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    Kroger Poised to Launch Culinary-focused Concept Store

    Seattle-area Main & Vine to stress fresh produce, high-end prepared foods

    By Jim Dudlicek, EnsembleIQ

    “Where fresh food comes first and flavor brings people together” – that’s how The Kroger Co. is billing its latest concept store, Main & Vine, slated to open early next year in the Seattle area.

    In a remodeled former Quality Food Center store in Gig Harbor, Wash., Main & Vine will focus on fresh produce, food preparation advice and high-end fresh prepared foods. A Facebook page for the new banner, online since Dec. 15, invites shoppers to “discover local artisans, fresh food and delectable culinary experiences with us.”

    Healthy, affordable and fun

    While Kroger officials are saying little about the coming launch, Main & Vine’s website – dominated by brightly colored beauty shots of fresh food – promises a market “where eating is healthy, affordable and fun.”

    Among the offerings on tap, according to the Main & Vine website: fresh, affordable local produce and meat; a wide selection of local beer and wine; and “unique culinary experiences and taste adventures, with tasty meals made fresh in our kitchen.”

    Cincinnati-based Kroger (its headquarters is on Vine Street there) already operates supermarkets in the Seattle area under the Quality Food Center (QFC) and Fred Meyer banners.

    The Main & Vine concept looks like it could share best practices with the Chicago-area Mariano’s Fresh Market chain, which Kroger now owns as part of its recent merger with Milwaukee-based Roundy’s. The popular and profitable Mariano’s has gained a devoted following since its launch five years ago, with its vast offerings of fresh produce, gourmet-quality prepared foods and culinary-centric presentation.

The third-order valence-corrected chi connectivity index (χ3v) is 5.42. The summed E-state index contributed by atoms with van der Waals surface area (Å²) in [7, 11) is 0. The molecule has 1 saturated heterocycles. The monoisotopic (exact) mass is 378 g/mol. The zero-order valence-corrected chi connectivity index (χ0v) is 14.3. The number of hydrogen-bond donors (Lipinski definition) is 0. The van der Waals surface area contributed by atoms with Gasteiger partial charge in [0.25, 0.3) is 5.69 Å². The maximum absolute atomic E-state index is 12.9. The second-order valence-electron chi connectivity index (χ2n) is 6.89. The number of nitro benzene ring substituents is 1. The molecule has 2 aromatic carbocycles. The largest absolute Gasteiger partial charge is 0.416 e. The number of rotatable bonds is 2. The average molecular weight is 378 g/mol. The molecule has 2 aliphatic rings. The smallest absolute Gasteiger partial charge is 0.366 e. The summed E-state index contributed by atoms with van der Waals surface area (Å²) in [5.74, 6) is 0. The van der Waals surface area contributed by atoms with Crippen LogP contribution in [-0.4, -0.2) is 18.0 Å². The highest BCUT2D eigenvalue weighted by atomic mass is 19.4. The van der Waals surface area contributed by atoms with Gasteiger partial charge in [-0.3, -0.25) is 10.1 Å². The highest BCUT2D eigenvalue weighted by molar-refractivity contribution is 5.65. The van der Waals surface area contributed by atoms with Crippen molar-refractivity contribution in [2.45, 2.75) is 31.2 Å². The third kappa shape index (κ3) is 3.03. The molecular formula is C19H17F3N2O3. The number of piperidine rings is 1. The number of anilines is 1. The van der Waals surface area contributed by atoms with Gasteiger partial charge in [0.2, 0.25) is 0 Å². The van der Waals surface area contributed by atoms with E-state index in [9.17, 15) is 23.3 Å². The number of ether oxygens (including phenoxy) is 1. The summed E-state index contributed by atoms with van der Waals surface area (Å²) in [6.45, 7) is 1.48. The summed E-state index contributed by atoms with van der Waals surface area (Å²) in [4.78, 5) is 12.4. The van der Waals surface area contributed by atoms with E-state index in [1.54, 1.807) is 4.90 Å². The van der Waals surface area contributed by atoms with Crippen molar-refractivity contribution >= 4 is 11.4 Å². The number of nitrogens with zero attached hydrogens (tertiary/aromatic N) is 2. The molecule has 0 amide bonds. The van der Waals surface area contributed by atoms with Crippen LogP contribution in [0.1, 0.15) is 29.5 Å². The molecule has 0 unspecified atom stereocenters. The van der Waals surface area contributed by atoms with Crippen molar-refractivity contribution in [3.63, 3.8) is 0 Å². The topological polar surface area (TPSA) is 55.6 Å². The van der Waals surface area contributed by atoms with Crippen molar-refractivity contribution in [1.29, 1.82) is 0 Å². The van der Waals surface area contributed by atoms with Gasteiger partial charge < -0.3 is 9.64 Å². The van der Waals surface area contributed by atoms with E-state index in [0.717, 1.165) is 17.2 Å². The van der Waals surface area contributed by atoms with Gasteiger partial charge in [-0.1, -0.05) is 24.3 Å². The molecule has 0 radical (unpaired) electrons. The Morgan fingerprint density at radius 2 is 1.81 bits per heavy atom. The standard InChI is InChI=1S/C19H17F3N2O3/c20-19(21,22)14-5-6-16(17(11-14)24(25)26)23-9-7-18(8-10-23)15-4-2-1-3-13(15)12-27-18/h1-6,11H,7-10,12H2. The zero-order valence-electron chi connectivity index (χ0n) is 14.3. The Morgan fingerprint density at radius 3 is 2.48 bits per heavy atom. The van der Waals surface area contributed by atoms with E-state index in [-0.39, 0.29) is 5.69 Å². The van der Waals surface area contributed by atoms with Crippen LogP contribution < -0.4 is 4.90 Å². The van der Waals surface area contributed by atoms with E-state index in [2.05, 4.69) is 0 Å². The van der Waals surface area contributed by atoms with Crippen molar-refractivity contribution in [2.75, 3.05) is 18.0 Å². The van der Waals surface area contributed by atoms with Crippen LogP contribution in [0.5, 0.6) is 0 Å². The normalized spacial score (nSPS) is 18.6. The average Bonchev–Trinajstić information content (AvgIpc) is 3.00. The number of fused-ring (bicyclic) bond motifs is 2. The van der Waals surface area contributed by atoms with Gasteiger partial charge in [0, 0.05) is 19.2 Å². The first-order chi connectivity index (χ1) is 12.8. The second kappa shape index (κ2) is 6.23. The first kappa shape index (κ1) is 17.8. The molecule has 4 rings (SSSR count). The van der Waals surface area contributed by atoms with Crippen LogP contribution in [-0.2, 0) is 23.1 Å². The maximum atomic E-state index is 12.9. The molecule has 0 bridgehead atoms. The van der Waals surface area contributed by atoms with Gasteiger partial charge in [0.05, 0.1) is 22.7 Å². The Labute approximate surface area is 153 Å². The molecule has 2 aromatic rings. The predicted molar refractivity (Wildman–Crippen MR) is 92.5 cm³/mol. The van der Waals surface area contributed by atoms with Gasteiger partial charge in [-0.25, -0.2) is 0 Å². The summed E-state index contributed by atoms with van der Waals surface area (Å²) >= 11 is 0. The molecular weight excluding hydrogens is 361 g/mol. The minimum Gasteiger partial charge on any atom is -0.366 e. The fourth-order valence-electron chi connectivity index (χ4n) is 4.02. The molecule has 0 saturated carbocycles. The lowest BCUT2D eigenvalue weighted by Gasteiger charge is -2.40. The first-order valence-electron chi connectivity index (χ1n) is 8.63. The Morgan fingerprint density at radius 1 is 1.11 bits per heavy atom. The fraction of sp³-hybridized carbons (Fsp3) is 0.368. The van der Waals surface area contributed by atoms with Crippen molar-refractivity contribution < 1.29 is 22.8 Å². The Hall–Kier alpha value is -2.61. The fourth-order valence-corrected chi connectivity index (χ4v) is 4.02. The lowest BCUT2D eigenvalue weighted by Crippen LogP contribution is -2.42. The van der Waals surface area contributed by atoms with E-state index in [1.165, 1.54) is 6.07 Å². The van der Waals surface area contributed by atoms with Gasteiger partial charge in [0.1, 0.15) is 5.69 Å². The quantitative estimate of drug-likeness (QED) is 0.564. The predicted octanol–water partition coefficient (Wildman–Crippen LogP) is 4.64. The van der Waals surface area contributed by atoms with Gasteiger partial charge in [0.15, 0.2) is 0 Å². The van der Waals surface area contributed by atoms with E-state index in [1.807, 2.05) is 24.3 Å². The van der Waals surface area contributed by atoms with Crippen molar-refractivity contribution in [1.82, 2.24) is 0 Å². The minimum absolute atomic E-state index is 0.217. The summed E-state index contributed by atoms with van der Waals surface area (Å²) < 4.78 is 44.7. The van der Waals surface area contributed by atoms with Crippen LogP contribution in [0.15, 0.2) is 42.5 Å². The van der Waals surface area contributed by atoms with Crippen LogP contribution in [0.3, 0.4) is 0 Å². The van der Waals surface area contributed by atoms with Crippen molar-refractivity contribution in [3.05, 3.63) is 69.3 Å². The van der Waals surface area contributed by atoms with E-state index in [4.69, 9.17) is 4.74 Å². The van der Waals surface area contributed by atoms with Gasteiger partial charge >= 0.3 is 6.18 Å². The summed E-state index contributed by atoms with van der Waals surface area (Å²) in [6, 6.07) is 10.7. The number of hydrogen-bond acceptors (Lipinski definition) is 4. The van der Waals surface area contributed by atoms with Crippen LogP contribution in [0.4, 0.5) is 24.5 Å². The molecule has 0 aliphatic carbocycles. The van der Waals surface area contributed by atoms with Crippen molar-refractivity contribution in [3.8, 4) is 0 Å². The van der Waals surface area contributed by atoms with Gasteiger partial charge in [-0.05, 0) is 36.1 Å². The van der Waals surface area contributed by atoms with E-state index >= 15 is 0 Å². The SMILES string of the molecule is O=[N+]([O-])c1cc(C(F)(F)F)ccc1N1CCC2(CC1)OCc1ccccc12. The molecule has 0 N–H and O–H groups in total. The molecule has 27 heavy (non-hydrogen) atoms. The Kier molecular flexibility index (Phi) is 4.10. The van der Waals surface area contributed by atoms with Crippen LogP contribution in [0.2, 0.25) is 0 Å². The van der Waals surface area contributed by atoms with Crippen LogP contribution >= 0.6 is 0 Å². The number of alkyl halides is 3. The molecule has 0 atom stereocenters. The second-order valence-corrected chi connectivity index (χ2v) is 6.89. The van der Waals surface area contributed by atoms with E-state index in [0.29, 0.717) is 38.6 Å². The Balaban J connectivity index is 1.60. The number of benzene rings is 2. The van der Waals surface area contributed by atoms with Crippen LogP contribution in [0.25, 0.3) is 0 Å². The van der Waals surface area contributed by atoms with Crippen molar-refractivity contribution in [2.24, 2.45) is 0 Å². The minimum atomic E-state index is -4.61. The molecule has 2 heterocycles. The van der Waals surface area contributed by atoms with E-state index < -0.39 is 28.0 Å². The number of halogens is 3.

By Jim Dudlicek, EnsembleIQ
    • About Jim Dudlicek As editor-in-chief of Progressive Grocer, Jim Dudlicek oversees daily operations of the magazine, spearheads its signature features, produces PG’s monthly Trend Alert newsletter on center store issues, moderates its regular webcast series, and writes and comments about a wide range of grocery issues. A food industry journalist since 2002, Jim came to PG in June 2010 after covering the dairy industry for 7½ years, during which time he served as chief editor of Dairy Field and Dairy Foods magazines. A graduate of Marquette University, Jim is fascinated by how truly progressive grocers inspire consumers to enjoy food, transforming the industry from mere merchants into educators that can take the most basic of all necessities and turn it into something profound and life-enhancing.

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